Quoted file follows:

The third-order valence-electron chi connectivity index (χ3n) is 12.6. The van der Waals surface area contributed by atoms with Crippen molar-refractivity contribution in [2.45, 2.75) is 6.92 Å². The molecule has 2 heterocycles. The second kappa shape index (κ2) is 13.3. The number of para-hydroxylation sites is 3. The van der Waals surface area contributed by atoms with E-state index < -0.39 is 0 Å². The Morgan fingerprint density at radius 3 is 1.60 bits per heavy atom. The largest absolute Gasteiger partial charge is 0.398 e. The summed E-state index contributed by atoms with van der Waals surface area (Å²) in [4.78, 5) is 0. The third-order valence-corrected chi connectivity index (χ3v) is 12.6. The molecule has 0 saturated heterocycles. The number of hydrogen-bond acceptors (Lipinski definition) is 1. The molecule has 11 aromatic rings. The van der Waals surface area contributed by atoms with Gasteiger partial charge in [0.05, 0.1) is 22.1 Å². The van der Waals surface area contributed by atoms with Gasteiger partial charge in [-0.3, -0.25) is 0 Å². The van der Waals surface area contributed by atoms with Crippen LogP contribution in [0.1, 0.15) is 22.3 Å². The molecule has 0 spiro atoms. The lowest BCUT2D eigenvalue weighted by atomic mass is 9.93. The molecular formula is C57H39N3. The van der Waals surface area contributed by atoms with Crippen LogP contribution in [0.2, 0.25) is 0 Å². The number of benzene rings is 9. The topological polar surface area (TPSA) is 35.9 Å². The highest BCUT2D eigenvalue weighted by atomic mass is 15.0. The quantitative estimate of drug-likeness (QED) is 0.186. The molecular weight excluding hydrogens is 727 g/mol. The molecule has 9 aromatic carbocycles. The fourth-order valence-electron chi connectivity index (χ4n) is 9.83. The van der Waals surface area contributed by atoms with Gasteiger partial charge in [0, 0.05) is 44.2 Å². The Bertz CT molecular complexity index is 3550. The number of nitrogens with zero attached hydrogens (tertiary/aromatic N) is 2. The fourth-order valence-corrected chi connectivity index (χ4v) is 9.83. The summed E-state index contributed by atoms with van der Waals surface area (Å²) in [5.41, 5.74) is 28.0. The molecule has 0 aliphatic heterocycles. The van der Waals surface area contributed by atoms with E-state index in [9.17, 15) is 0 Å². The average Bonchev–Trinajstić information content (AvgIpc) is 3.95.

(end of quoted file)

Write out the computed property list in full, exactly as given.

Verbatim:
The third-order valence-electron chi connectivity index (χ3n) is 12.6. The van der Waals surface area contributed by atoms with Crippen molar-refractivity contribution in [2.45, 2.75) is 6.92 Å². The molecule has 2 heterocycles. The second kappa shape index (κ2) is 13.3. The number of para-hydroxylation sites is 3. The van der Waals surface area contributed by atoms with E-state index < -0.39 is 0 Å². The Morgan fingerprint density at radius 3 is 1.60 bits per heavy atom. The largest absolute Gasteiger partial charge is 0.398 e. The summed E-state index contributed by atoms with van der Waals surface area (Å²) in [4.78, 5) is 0. The third-order valence-corrected chi connectivity index (χ3v) is 12.6. The molecule has 0 saturated heterocycles. The number of hydrogen-bond acceptors (Lipinski definition) is 1. The molecule has 11 aromatic rings. The van der Waals surface area contributed by atoms with Gasteiger partial charge in [0.05, 0.1) is 22.1 Å². The van der Waals surface area contributed by atoms with Gasteiger partial charge in [-0.3, -0.25) is 0 Å². The van der Waals surface area contributed by atoms with Crippen LogP contribution in [0.1, 0.15) is 22.3 Å². The molecule has 0 spiro atoms. The lowest BCUT2D eigenvalue weighted by atomic mass is 9.93. The molecular formula is C57H39N3. The van der Waals surface area contributed by atoms with Crippen LogP contribution in [0.2, 0.25) is 0 Å². The number of benzene rings is 9. The topological polar surface area (TPSA) is 35.9 Å². The highest BCUT2D eigenvalue weighted by atomic mass is 15.0. The quantitative estimate of drug-likeness (QED) is 0.186. The molecular weight excluding hydrogens is 727 g/mol. The molecule has 9 aromatic carbocycles. The fourth-order valence-electron chi connectivity index (χ4n) is 9.83. The van der Waals surface area contributed by atoms with Gasteiger partial charge in [0, 0.05) is 44.2 Å². The Bertz CT molecular complexity index is 3550. The number of nitrogens with zero attached hydrogens (tertiary/aromatic N) is 2. The fourth-order valence-corrected chi connectivity index (χ4v) is 9.83. The summed E-state index contributed by atoms with van der Waals surface area (Å²) in [5.41, 5.74) is 28.0. The molecule has 0 aliphatic heterocycles. The van der Waals surface area contributed by atoms with E-state index in [9.17, 15) is 0 Å². The average Bonchev–Trinajstić information content (AvgIpc) is 3.95.